Learning environments, learning ecosystems, blended learning, holistic learning, deliberately developmental organisations, 702010… how do all of these concepts come together and work in practice? How can we make these ideas a reality in our workplace? How can we use them to offer a personalised learning experience which may engage and motivate learners more?
We often focus on systems but what cultural practices need to be in place for these to be accepted? We talk about creating blended learning, but how does that get embedded with our learners, who may ultimately expect to be trained?
It’s a question I was asked as part of a secondment in marketing I’ve been doing alongside the day job. After much reading, listening, head scratching and doodles on pieces of paper, I’ve pulled together my own model to try and make sense of all these ideas. In the spirit of working out loud, I’m sharing this here.
Thanks to Lisa Minogue-White for her expert ear as I chatted this through with her.
- Each model is unique and reflects the systems and tools being used within that part of the business. The model here for marketing, might differ to the model for wider leadership development across the business, or the model used within Finance or Property. It’s about leveraging what exists. Marketing have a number of digital resources and portals which can support both ad hoc and structured development.
- All organisational development supports the business deliver against its strategy, improving colleague capability and agility to deal with the changing demands in the workplace.
- There are two inescapable practices to produce success moving towards learning and away from one off training. Without this any function will struggle improving their performance and yet they’re the things we seldom focus on…
- The role of the manager – Charles Jennings and Clive Shepherd have both drawn attention to the Broad and Newstrom research which stated the manager was the biggest influence on the success of a learner’s development. Without regular development conversations or coaching, the colleague doesn’t get the support, challenge and development that can transfer training or a problem into learning.
- Individual reflection – we focus so much on the now that we don’t take stock of what we may have learnt or done before. Encouraging reflection of what has worked, what hasn’t worked, where an individual is and what they need, why if they’ve tried it before it may have failed, helps with motivation and personalisation of the learning experience. Charles Jennings brought this brilliantly to life at the CLC event in April.
- Learning can be adhoc or structured: both can be blended or a mix of 702010, but structured learning is more likely to contain formal classroom//elearning interventions. Structured learning is more likely to support a predesigned curriculum, but the blend is scaffolding for learning the learner can choose from. Ad hoc learning, by comparison, is the Google culture, things that you look up at the point of need, and may not fit an obvious curriculum or a formal intervention. L&D may curate some resources which scaffold this, but it’s not planned, as it can’t be.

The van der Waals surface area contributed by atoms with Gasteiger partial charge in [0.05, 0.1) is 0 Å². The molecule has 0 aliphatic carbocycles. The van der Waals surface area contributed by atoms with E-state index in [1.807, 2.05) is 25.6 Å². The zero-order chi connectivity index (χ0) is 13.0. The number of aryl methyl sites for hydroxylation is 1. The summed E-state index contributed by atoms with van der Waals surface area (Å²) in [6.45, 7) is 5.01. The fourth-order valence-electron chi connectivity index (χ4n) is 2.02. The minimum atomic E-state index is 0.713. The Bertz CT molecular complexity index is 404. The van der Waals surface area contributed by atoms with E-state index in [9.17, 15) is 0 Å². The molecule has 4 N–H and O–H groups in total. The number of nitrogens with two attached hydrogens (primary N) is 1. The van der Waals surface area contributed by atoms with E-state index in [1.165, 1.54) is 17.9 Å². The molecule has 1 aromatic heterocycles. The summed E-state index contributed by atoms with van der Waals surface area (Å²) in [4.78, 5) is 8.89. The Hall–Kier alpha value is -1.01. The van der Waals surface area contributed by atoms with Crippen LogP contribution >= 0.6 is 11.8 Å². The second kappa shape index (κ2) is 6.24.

The model is being presented to the marketing leadership team, to get their buy in around the key behaviours required – namely manager support, led from the top.
Factoring in these cultural behaviours of coaching and support, and individual reflection, where these may not be done consistently, if at all.
There’s also the “led from the top” behaviours of encouraging and accepting that development doesn’t have to be about a F2F course. Managers can support and encourage colleagues to use web based resources, use social media and learn from one another.
The marketing training team can encourage and curate experiences of colleagues who may have worked with digital agencies, to capture their experiences or tips on video or as a yammer post to share that amongst a wider audience.
It’ll be interesting to see what happens next…
- Learning and performance ecosystems , Marc Rosenberg and Steve Foreman http://www.elearningguild.com/publications/?id=53
- More than Blended Learning, Clive Shepherd, http://morethanblended.com/
- Learning environments by design , Catherine Lombardozzi http://l4lp.com/downloads/learning-environments-by-design-ebook/
- Charles Jennings, 702010 event with the Corporate eLearning Consortium
- Learning Ecosystems, Whitepaper, Willow DNA http://www.willowdna.com/blog/our-christmas-gift-to-you-new-learning-ecosystem-for-2015-white-paper/